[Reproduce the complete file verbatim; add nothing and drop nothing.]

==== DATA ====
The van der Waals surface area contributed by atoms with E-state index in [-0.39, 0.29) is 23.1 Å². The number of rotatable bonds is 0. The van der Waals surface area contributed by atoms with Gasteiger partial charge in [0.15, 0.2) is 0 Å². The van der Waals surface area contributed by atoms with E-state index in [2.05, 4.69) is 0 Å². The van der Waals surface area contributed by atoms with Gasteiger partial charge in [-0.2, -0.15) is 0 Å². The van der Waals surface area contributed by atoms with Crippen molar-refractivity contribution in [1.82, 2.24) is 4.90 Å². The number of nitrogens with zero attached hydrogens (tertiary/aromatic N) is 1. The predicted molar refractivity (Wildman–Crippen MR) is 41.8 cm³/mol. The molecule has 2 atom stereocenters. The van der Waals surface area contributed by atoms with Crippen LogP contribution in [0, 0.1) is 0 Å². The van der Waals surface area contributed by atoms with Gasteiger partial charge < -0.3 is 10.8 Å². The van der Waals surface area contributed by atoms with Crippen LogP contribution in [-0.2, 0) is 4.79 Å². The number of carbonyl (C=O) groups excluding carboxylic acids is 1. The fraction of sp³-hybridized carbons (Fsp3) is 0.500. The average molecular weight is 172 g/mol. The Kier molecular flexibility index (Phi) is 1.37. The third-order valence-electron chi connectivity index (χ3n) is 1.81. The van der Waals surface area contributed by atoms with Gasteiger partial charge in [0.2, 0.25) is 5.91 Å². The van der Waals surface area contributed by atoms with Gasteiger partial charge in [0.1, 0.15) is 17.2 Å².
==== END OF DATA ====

The van der Waals surface area contributed by atoms with E-state index in [-0.39, 0.29) is 23.1 Å². The number of rotatable bonds is 0. The van der Waals surface area contributed by atoms with Gasteiger partial charge in [0.15, 0.2) is 0 Å². The van der Waals surface area contributed by atoms with E-state index in [2.05, 4.69) is 0 Å². The van der Waals surface area contributed by atoms with Gasteiger partial charge in [-0.2, -0.15) is 0 Å². The van der Waals surface area contributed by atoms with Crippen molar-refractivity contribution in [1.82, 2.24) is 4.90 Å². The number of nitrogens with zero attached hydrogens (tertiary/aromatic N) is 1. The predicted molar refractivity (Wildman–Crippen MR) is 41.8 cm³/mol. The molecule has 2 atom stereocenters. The van der Waals surface area contributed by atoms with Crippen LogP contribution in [0, 0.1) is 0 Å². The van der Waals surface area contributed by atoms with Gasteiger partial charge < -0.3 is 10.8 Å². The van der Waals surface area contributed by atoms with Crippen LogP contribution in [-0.2, 0) is 4.79 Å². The number of carbonyl (C=O) groups excluding carboxylic acids is 1. The fraction of sp³-hybridized carbons (Fsp3) is 0.500. The average molecular weight is 172 g/mol. The Kier molecular flexibility index (Phi) is 1.37. The third-order valence-electron chi connectivity index (χ3n) is 1.81. The van der Waals surface area contributed by atoms with Gasteiger partial charge in [0.2, 0.25) is 5.91 Å². The van der Waals surface area contributed by atoms with Gasteiger partial charge in [0.1, 0.15) is 17.2 Å².